Which Joe gave his name to ‘sloppy joes’? We look at five interesting sandwiches and their lexical origins.
In or behind the stern of a ship.‘a line of clouds was spotted abaft by the starboard lookout’
- ‘The blizzard made it impossible to see anything abaft of the bridge.’
- ‘A built-in motor bracket cuts cockpit noise and adds security in big seas from abaft.’
- ‘With six months' stores, she draws twenty-two foot nine, abaft.’
- ‘Terry looked abaft himself and saw that the fearsome man had indeed gone.’
- ‘The swell was either just abaft or on the beam and at night you couldn't see it.’
- ‘It's when the breeze comes from the side, and slightly abaft of abeam, that a vessel can achieve its fastest point of sail.’
Nearer the stern than; behind.‘the yacht has a shower just abaft the galley’
- ‘When a mainsail was set up in the correct place abaft the genoa, the strain on the headsail sheet was observed to rise considerably.’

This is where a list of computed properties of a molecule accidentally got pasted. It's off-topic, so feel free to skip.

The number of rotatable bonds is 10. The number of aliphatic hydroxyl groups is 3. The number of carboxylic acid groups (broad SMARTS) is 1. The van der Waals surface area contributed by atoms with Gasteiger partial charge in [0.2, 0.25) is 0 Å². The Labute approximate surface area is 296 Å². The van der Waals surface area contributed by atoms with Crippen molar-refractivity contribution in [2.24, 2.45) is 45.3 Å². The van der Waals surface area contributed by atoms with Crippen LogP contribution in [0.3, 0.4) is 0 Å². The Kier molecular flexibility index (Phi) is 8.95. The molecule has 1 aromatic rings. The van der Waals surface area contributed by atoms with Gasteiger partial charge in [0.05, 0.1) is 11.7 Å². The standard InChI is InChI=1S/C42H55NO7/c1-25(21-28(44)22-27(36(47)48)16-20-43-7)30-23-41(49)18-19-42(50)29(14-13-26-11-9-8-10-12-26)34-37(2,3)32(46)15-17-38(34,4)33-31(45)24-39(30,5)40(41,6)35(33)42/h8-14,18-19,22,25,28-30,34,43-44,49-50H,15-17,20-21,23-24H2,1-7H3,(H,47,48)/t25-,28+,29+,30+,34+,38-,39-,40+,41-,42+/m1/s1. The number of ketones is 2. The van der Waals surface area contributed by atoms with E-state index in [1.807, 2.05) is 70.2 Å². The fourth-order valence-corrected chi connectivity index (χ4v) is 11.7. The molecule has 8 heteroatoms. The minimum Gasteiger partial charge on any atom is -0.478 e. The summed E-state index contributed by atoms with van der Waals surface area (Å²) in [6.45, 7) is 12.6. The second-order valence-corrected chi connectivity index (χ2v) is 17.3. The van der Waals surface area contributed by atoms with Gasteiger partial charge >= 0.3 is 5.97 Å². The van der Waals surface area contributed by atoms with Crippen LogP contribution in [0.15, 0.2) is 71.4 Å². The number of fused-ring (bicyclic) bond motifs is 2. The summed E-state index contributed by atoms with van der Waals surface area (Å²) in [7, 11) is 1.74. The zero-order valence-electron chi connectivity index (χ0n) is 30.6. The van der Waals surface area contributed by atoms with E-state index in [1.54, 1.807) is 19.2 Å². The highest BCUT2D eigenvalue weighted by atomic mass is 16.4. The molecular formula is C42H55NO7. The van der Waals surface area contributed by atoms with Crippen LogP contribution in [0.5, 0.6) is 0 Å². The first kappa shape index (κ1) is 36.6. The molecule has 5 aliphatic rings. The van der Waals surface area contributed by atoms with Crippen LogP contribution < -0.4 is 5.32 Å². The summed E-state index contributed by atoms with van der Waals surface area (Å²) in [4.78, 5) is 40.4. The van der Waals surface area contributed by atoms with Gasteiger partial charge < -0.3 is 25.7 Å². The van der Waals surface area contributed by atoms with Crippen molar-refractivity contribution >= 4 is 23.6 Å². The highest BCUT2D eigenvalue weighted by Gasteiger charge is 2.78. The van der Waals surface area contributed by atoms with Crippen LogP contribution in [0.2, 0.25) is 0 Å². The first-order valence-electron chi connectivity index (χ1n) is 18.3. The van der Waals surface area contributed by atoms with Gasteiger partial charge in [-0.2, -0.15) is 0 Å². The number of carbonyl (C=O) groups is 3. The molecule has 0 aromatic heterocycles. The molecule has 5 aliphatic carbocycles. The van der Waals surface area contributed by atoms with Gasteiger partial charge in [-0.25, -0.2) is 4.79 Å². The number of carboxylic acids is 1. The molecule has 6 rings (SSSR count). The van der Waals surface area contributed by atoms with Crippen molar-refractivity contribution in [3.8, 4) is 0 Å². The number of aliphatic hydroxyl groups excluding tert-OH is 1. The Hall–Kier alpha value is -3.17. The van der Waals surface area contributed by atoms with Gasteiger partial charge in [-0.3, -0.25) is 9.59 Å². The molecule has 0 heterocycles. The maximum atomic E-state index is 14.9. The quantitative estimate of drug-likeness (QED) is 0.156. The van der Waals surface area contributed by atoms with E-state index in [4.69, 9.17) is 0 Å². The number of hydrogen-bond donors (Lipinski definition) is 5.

- ‘The carpenter had turned the capstan just abaft the mainmast into a perfectly acceptable desk.’
- ‘With this security he had established as his right a caboose abaft the funnel in the midships Bofors gunshield where the gun had been removed.’
- ‘The first of two hatches to the control room section is immediately abaft the sail, being the main access into the boat.’
- ‘Dropping down abaft the bridge, the first thing to come into view was the funnel.’
Middle English (in the sense ‘backwards’): from a- (expressing motion) + archaic baft ‘in the rear’.
We take a look at several popular, though confusing, punctuation marks.
From Afghanistan to Zimbabwe, discover surprising and intriguing language facts from around the globe.
The definitions of ‘buddy’ and ‘bro’ in the OED have recently been revised. We explore their history and increase in popularity.